May 20, 2009
Mary Baxton is the Director of Admissions, Client Services, and International Recruitment at Tseng College, California State University, Northridge. Her position focuses on international enrollment management, which coordinates recruitment, admission, and registration. She also facilitates international program development, partnerships, and strategic enrollment management.
Ms. Baxton has been an active member of NAFSA for more than 25 years; she has held various leadership positions in Region XII, and regularly presents at regional, national, and international conferences. One of Ms. Baxton's most recent written contributions is the chapter "Building an On-Campus Recruitment Team" within NAFSA's revised Guide to International Recruitment. She participated in the 2005 Baden-Württemberg Seminar, and served as Vice President for International Education at AACRAO from 2006 to 2009.
How has the Field of Marketing and Recruiting Changed in International Education Since You started Your Career?
Beginners in the field of international education may not be aware of it, but there was a time (not long ago) when the primary mode of global correspondence was air-mail. We had to wait six weeks for a written reply from overseas partners or students. Back then there were very few authorized recruitment fairs, and I can remember visiting unfamiliar cities around the world by myself to "cold-call" potential partners. Robust research with any reasonable authenticity was scarce. If you were lucky, there were two people in your area who had knowledge about both international issues and recruitment concepts.
To be sure, it is different now. Reliable research is more readily available, for everything from armchair to direct country recruitment. Communication can be instantaneous.
But what is the most dramatic change? In a more applied sense, it is an umbrella called "enrollment management." In today's climate, we need to think of the process that facilitates synergy across the functions of recruitment, admission, advising, enrollment, and retention, which too often are viewed as independent. We will hear new terms related to international education besides where and how to recruit. We must speak of cost-benefit analyses and return–on-investment (ROI). We need to frame the activity of our offices in terms of enrollment management.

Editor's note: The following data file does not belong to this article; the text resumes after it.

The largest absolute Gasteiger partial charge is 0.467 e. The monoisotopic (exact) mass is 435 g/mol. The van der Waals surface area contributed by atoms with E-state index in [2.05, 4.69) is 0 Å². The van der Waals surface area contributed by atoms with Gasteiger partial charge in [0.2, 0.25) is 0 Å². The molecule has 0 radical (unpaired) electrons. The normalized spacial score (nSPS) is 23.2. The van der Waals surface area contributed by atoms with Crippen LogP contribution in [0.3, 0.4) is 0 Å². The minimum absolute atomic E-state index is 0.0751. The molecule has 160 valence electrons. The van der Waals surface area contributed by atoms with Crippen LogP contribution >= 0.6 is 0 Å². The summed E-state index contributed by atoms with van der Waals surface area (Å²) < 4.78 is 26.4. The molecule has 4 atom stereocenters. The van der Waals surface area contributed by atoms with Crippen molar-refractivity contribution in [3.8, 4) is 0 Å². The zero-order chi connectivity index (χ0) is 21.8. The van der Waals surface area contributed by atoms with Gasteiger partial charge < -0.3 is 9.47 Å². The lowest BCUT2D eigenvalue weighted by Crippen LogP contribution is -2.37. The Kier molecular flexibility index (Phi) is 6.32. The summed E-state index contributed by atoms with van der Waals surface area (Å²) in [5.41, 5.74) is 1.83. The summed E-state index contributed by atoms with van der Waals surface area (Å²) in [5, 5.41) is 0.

What Do You See Currently as the Most Critical Element in Trying to Encourage Globally Mobile Students? Why
Two trends in particular are re-shaping international education: Worldwide growth of the middle class and rapid global expansion in postsecondary education. These global issues are reconfiguring the markets and systems that govern education around the world. Current programs support a more diverse set of country and regional knowledge needs. Likewise, the subject matter within major disciplines themselves must be expanded to account for the dynamics affecting the environment, health issues, and global business markets. As we hear that the global demand for seats in higher education may double in the next 15 years, we must rethink and reshape international education.
Ten Years from Now, How Do You Envision the Landscape of Marketing and Recruiting in International Education?
Globalization is moving from the periphery of the campus to center stage. International education will come under a new type of spotlight that will create new challenges but also new opportunities. To rise to the occasion, we all must broaden our scope to include more aspects across campus. All of us, whether it's the VP or the SEVIS advisor or the staff who receive applications for admission, must see our work as related and critically important to the overall success of the campus.